Last Friday, the Senate introduced its own version of the Free Flow of Information Act, a follow-up to the House's action two days before. Both versions would provide new -- if limited -- protection against subpoenas for journalists, and both version contain a range of exceptions. Both bills were introduced in 2007 as well, with the House version passing overwhelmingly despite a veto threat. The Senate bill was passed easily out of committee only to die without a vote of the full chamber as the session ran out of time. (For details on the previous bills, see previous CMLP posts here, here, here, and here.)

Again, the 2009 bills differ in a key respect, namely in how they define journalists. The Senate bill is fairly straightforward and generous in this regard. It covers a person "who is engaged in journalism," and defines the latter by:

the regular gathering, preparing, collecting, photographing, recording, writing, editing, reporting, or publishing of news or information that concerns local, national, or international events or other matters of public interest for dissemination to the public.

The House version, on the other hand, puts limits on who is covered in a way that potentially leaves most bloggers and many others outside the protective zone of the shield. From the bill:

The term "covered person" means a person who regularly gathers, prepares, collects, photographs, records, writes, edits, reports, or publishes news or information that concerns local, national, or international events or other matters of public interest for dissemination to the public for a substantial portion of the person's livelihood or for substantial financial gain and includes a supervisor, employer, parent, subsidiary, or affiliate of such covered person.

"Substantial" isn't defined, but one would assume that many bloggers, student journalists and even those who freelance for magazines or papers that pay poorly, could have a hard time utilizing the protections afforded by the bill, should this version become law.

It's an old question, this issue of who qualifies as a journalist. And it has been part of the debate over the so-called reporter's privilege for decades, at least since Branzburg v. Hayes, 408 U.S. 665 (1972), the 5-4 Supreme Court decision that ruled against press protections in 1972. The Louisville Courier-Journalreporter Paul Branzburg lost the case, but the fifth vote came from a sympathetic corner. Justice Powell voted with the majority to compel Branzburg's testimony, but penned an enigmatic concurrence that has been cited by many federal courts to bolster the idea that there is some protection, no matter how ill defined, stemming from the First Amendment:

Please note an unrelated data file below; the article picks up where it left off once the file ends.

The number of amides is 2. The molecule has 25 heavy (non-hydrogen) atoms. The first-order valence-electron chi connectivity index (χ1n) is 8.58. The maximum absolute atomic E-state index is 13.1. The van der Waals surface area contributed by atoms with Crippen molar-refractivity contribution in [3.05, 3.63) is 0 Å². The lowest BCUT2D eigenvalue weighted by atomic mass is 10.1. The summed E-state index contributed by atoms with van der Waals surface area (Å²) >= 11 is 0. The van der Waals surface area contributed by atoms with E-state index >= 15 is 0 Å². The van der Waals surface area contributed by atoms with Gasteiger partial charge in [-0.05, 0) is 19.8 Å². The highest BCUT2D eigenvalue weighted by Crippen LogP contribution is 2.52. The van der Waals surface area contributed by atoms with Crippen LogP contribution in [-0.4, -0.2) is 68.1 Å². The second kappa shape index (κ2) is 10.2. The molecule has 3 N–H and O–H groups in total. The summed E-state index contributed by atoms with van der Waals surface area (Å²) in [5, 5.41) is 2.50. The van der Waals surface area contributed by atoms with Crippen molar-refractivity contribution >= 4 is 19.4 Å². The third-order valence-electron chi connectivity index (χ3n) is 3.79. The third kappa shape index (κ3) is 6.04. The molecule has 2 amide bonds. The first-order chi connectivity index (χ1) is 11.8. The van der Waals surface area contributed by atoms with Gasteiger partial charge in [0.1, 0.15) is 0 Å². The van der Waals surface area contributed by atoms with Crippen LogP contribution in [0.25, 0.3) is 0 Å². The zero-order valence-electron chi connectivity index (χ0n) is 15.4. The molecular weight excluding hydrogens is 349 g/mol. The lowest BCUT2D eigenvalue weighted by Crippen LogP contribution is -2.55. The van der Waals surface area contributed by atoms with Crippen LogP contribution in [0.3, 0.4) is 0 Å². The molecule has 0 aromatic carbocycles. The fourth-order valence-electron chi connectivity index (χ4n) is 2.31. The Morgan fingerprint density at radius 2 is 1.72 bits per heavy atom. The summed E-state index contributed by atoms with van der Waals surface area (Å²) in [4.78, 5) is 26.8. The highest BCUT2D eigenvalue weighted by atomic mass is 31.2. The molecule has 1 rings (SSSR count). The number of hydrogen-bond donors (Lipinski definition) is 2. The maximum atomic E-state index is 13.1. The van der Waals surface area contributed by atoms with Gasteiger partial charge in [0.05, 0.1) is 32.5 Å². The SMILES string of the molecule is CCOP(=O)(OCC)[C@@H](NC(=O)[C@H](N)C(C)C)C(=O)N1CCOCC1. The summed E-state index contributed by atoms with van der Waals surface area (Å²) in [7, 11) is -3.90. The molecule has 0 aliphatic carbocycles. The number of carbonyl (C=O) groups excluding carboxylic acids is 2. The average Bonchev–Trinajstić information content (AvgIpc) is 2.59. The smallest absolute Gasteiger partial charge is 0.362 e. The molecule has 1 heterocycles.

The Court does not hold that newsmen, subpoenaed to testify before a grand jury, are without constitutional rights with respect to the gathering of news or in safeguarding their sources.

Branzburg, 408 U.S. at 709 (Powell, J., concurring). A federal statute establishing a qualified journalists' privilege would bring much-needed clarity and uniformity to this area of law, and it would also represent a historic step forward in vindicating the public's right to know. It'll be a shame, though, if a shield law passes with the House language that effectively shuts out most bloggers and other independent journalists. It will be journalism history, but with an asterisk.]

In the end, All that anyone conclude is Bloggers are screwed the world over...

MVNOs legalised in Indian mobile market

The Indian government said on Wednesday that it has decided to allow MVNOs (Mobile Virtual Network Operators) to offer mobile services in the country.

The MVNOs' entry into the Indian mobile market is expected to increase competition and lower prices for customers, analysts said.

Detailed guidelines for MVNOs will be issued by the country's Department of Telecommunications (DoT) after it receives responses from the Telecom Regulatory Authority of India (TRAI) on some issues, the government said.

MVNOs rent rather than own the radio spectrum or the infrastructure required to provide the service. The MVNO is a natural progression toward enhancing free-market principles and contributing to the efficient use of existing telecom infrastructure, said TRAI in a report last year to the DoT.

Source : Yahoo News via PC World

Yahoo! to sell Yahoo Search

US Internet firm Yahoo Inc is "not opposed" to doing a deal that would potentially sell its search business, Chief Financial Officer Blake Jorgensen said on Wednesday. But he said the search business is deeply intertwined with Yahoo's other online products and properties, and so any deal, whether a partnership or a sale, would be done for the right reasons and the right economics.

"It's extremely difficult to draw a line down the middle of the organization and split it into two pieces," Jorgensen told the Goldman Sachs Technology and Internet conference. He did not mention specifically Microsoft Corp, which has repeatedly said it was interested in doing a search deal with Yahoo to compete against market leader Google Inc.

Source : ET India

Citigroup & US Government - Done deal

Citigroup Inc is closing in on an agreement to boost the US government's stake in it to as much as 40 per cent, the Wall Street Journal reported on its website, citing people familiar with the situation.

A deal could be announced as soon as Thursday, it said.

But a greater US stake will bring a slew of new complications for executives of the New York company, the report said.

Mexican law bars any institution more than 10 percent-owned by a foreign government from running a bank in that country. Some Citigroup executives are worried that an increased US stake might subject the bank to pressure to relinquish some or all of its ownership of Grupo Financiero Banamex, the No 2 bank in Mexico by assets, the Journal said.

Though Citigroup is loath to shed Banamex, seen as a crown jewel of the bank's operations, executives have concluded that the issue will probably have to be resolved through diplomatic channels between the United States and Mexico, people familiar with the matter said, according to the report.

Source : ET India